Creatively Ever After

Creatively Ever After


Creatively Ever After.

A guest article by Alicia Arnold.

My interest in creativity developed at a young age, though I didn’t know it was called “creativity” back then. When I was 9 years old, a teacher explained there was no such thing as a one-legged stool. Being a curious youngster with a strong imagination, I raised my hand and shared, there was indeed, such a thing as a one-legged stool (picture a flared leg). My feedback was met with disdain. Although I would have hoped an elementary school teacher would have encouraged out-of-the-box thinking, this was not the case. This initiated my behavior of holding back and filtering my ideas. After all, ideas seemed to get me into trouble.

It wasn’t until I studied at the International Center for Studies in Creativity that I realized my “affliction” had a name. It was called creativity. And, creativity wasn’t an affliction after all. As it turns out, creativity is a much-needed skill. In fact, CEO’s around the world cite creativity as the number one leadership competency for the future.

After scanning all the reading materials I could get my hands on, I came to realize there were very few resources for teaching creativity. And, in case you’re wondering –yes, it has been scientifically proven that creativity can be taught and learned! With that in mind, I set out to write a how-to book to teach creativity. My book is titled, CreativelyEverAfter: APathtoInnovation.

 

One of the first obstacles I faced was what technique to teach. Knowing there were many fly-by-night creativity techniques, I was determined to choose a proven method. I landed on the Osborn-Parnes Creative Problem Solving process. (CPS)

This method has been tested over the last 50-years in education, military, for-profit, and not-for-profit settings. CPS was also proven to increase creativity skills across global populations of all ages.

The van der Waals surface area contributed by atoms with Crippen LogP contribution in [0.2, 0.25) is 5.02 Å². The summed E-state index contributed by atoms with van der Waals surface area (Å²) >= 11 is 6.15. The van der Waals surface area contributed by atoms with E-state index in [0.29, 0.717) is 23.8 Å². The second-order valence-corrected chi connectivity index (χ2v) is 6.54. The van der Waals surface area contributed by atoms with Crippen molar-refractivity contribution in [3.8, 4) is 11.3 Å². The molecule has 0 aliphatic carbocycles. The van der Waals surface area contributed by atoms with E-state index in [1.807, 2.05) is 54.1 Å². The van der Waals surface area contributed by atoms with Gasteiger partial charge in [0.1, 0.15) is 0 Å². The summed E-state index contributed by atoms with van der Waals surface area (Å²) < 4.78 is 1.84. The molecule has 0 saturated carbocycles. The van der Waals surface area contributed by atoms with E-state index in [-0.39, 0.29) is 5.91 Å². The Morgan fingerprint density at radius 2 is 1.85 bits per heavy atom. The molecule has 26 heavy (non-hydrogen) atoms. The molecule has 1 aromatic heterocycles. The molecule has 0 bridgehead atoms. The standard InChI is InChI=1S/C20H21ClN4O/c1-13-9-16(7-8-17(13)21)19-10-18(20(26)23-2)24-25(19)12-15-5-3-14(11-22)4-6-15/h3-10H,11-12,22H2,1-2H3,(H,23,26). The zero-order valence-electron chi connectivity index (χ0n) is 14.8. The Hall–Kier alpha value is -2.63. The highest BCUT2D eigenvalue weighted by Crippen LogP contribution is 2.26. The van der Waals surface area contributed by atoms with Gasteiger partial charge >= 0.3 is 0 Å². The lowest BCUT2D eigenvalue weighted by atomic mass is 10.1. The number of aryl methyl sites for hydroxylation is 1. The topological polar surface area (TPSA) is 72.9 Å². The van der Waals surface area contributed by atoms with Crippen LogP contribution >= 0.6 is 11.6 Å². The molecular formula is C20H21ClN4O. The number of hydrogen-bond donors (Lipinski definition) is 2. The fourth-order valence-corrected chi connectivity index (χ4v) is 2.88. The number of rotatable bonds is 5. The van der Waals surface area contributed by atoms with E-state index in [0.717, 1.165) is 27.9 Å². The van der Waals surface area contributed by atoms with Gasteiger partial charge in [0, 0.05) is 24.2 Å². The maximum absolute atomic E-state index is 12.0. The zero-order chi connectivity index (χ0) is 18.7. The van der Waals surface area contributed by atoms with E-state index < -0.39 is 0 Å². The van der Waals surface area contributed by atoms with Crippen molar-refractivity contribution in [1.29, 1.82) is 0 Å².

My next challenge was how to make learning fun. After all, if learning isn’t engaging and easily applicable, it isn’t absorbed. To solve this challenge, I chose to weave the fictional tale of Jack and Jill (from the nursery rhyme Jack and Jill went up the hill) around the nonfiction creative problem solving process.

Though melding fiction and nonfiction is not a widely used format, I found including a narrative and dialog among different characters helpful in portraying the nuances within creative problem solving. This helped illustrate how people who love coming up with ideas can have a difficult time relating to people who like to dot the “I’s” and cross the “T’s.” The dialog also helped to describe tools readers could use to overcome objections and creative roadblocks.

Now that my book is launched, I’m starting to get reader feedback. Many readers comment on how they see themselves in the characters. Readers have also commented on how CreativelyEverAfter, has helped them close sales, improve cross-discipline team relationships, and give children a creative advantage in school.

What started out as holding back ideas has blossomed into a book helping readers’ tap into creativity to solve the problems that plague them. Thank goodness for curiosity!

 

Alicia Arnold is the author of Creatively EverAfter. She holds Master of Science in Creative Studies from the International Center for Studies in Creativity. She has written over 100 articles on the topics of creativity and innovation a thttp://aliciaarnold.com Alicia can be reached onTwitter at http://twitter.com/alicarnold

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